Dr. Larry Curtiss
Argonne National Laboratory
Materials Science Division
|TITLE:||"Recent Developments in Li-O2 Chemistry for Li-Air Batteries"|
|DATE:||Thursday, November 17, 2011|
|PLACE:||Building 212 / A-157|
Refreshments will be served at 10:45 a.m.
ABSTRACT: Nonaqueous Li-air batteries have a much superior theoretical gravimetric energy density compared to conventional Li-ion batteries, and thus have the potential for making long-range electric vehicles a reality.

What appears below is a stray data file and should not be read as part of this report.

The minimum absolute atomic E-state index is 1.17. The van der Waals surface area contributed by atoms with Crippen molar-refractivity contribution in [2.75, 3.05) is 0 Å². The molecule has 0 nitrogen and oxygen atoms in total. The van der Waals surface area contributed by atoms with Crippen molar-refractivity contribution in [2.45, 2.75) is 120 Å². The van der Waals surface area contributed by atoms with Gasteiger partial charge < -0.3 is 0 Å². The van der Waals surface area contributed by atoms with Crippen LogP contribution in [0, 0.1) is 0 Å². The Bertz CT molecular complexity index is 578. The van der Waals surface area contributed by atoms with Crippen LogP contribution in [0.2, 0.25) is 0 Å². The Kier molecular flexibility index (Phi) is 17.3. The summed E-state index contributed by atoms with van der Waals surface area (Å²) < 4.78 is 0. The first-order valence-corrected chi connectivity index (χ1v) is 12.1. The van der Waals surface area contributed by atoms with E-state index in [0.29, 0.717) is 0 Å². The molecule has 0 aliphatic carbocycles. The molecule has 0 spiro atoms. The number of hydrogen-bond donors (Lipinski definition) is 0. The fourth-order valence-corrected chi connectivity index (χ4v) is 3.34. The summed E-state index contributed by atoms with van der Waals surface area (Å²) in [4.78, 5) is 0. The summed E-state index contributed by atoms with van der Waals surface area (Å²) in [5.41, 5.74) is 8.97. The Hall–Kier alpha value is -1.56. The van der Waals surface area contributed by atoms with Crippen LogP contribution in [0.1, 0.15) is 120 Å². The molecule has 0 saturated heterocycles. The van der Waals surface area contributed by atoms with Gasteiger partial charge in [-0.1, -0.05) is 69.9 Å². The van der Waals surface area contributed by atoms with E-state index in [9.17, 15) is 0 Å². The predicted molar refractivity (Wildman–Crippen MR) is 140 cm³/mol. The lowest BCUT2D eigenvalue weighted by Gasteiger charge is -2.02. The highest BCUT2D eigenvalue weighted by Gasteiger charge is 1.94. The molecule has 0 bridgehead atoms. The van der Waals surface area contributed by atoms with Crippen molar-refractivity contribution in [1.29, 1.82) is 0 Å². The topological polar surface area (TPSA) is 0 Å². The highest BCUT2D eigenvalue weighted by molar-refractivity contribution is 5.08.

Two major problems that have limited the successful development of Li-air batteries to date have been related to severe difficulties in attaining reversibility and low charge overpotentials. This seminar will cover recent results from a lab-wide initiative on research into development of Li-air batteries. The new results are remarkable in three respects. First, the cells exhibit excellent reversibility, in contrast to previous studies that showed little reversibility. Secondly, the results show a very low and flat charge overpotential, which is considerably lower than previous Li-air studies and is needed to attain electrical energy efficiency. Finally, despite much focus on the need for a metal catalyst in the literature, the reversibility and low charge overpotential have been achieved with no metal catalyst added to the cathode. Theory and characterization studies that are being used to help explain the results will be discussed, as well as needs for further research.